5 facts about positive affect for 2021

After the unrelenting negativity of 2020, we may need a refresher on the benefits of a positive affect.

5 facts about positive affect for 2021
Credit: Antonioguillem / Adobe Stock
  • 2021 won't reset the ills of 2020, but for many it's become a symbol of a fresh start.
  • A positive affect is contagious, correlates with better health, and leads to more supportive social connections.
  • However, positivity must be balanced with realism if it is to improve our well-being.

    • The year 2020 was an unrelenting nightmare of negative stimuli. The coronavirus hit early and, in coastal cities like Seattle and New York, hit hard. Daily news reports tallied a death toll that today accounts for more American lives lost to coronavirus than battles in World War II. Unemployment reached unprecedented levels just as schools rushed to implement remote-learning contingencies. Then there were the violent displays of racial inequality, the revelations of America's devastating health gaps, and widespread disasters that hit with devastating force. Oh, and it was an election year, a time customarily reserved for bickering and the revocation of goodwill.

      Many of us know that 2021 won't bring miraculous change, like a hard reboot of America's fractured systems and growing cultural distrust. But with New Year's quickly approaching, we also can't help but revel in its symbolism, a fresh start to a new (hopefully better) year.

      After the fusillade of negativity that was 2020, though, we may need some help rerouting our mental circuitry toward positivity. Here are five helpful reminders of the value of sporting a positive outlook backed by science—and not self-help quackery.

      1. Positivity correlates with better health

      It's difficult to say whether a positive outlook nurtures health, success, and life satisfaction or if people who are healthy, successful, and satisfied maintain a positive outlook for, well, obvious reasons. While establishing a causal relationship has been difficult, research does suggest that happiness, extraversion, and optimism—the traits of a positive affect—influence beneficial life outcomes as much as it is a byproduct.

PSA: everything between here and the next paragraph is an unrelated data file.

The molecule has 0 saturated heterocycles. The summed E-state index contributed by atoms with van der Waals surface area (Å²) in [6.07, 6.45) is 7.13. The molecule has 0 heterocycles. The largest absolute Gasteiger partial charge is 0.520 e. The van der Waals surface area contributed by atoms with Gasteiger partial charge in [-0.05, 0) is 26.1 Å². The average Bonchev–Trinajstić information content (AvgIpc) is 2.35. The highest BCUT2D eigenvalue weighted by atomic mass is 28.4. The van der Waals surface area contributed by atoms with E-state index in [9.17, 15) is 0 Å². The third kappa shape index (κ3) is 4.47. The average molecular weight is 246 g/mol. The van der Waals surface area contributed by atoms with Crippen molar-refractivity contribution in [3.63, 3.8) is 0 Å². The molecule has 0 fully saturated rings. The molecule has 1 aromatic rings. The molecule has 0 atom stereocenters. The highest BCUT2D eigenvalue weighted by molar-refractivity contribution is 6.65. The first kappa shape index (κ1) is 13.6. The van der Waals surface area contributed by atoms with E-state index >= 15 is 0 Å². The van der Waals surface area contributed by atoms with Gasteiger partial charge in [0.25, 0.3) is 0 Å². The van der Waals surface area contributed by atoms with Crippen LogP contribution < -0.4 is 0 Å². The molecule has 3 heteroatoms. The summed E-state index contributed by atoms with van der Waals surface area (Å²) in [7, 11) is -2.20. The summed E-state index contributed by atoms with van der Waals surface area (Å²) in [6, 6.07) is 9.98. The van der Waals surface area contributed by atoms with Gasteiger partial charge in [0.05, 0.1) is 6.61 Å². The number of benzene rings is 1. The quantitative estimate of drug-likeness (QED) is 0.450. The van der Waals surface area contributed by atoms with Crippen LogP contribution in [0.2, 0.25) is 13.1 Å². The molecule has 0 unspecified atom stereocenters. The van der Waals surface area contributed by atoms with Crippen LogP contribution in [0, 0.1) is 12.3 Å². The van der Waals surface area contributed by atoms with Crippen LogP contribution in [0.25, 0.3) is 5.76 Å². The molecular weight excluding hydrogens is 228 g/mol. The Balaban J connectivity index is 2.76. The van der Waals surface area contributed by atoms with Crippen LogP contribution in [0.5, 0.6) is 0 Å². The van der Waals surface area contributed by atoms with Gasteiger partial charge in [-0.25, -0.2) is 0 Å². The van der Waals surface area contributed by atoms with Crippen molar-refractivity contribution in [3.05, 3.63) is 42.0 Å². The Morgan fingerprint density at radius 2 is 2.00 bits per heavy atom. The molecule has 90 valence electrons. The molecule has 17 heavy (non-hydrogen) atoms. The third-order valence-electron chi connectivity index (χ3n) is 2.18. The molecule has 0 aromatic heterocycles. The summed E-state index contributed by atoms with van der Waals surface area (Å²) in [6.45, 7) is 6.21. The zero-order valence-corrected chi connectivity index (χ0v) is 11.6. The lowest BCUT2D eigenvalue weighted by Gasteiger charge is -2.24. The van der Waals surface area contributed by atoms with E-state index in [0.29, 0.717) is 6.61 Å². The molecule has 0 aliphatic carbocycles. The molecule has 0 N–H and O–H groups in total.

A longitudinal study published in Psychological Science found that enthusiastic, cheerful people experienced less memory decline with age. The researchers tested nearly 1,000 middle-aged and senior U.S. adults and found a strong association between having a positive affect and a stronger performance on the memory test.

      As study authors Claudia Haase and Emily Hittner, an associate professor and a Ph.D. graduate at Northwestern University, respectively, said in a release: "Our findings showed that memory declined with age. However, individuals with higher levels of positive affect had a less steep memory decline over the course of almost a decade."

      Preliminary research looking at the broaden-and-build theory suggests that a positive affect not only helps people cope with stress but makes them more psychologically resilient to future stressors. And studies have found that a positive outlook boosts immune responses while reducing the likelihood of heart attacks or other coronary problems. (Though, again, it is unclear in the literature whether positive people make healthier choices or if the positive affect influences these boons).

      2. Positivity is contagious

      The emotional contagion phenomenon describes the tendency for us to acquire the emotions of the people around us. Hanging out with happy, enthusiastic people, researchers have discovered, makes us happier and more enthusiastic ourselves, leading to windfalls such as less stress and increased energy. Of course, the phenomenon works in the opposite direction, too. Our minds can become the harbors of others' misery.

      "Just as some diseases are contagious, we're found that many emotions can pulse through social networks," sociologist Nicholas Christakis told Harvard Medicine in an interview. Unlike a real disease, however, emotions don't have to be transmitted through contact. They can infect our minds through social networks and even online.

      A study out of the University of Chicago found that researchers could alter people's opinions of a product by simply revealing peer evaluations. Sharing the negative opinions of others turned previously positive opinions sour and entrenched the already negative ones.

      As Christakis added later in the interview, "Rather than asking how we can get happier, we should be asking how we can increase happiness all around us. When you make positive changes in your life, those effects ripple out from you and you can find yourself surrounded by the very thing you fostered."

      3. Social connections support positivity

      If emotions are contagious, then it stands to reason that positive social connections support personal positivity. And that's exactly what the research shows.

      In 2019, the American Psychological Association published a meta-analysis surveying two decades of longitudinal research. All told, the report analyzed more than 47,000 participants across 52 studies looking at the effect social relationships had on self-esteem. The researchers found that social relationships, social support, and social acceptance helped develop positive self-esteem throughout people's lives.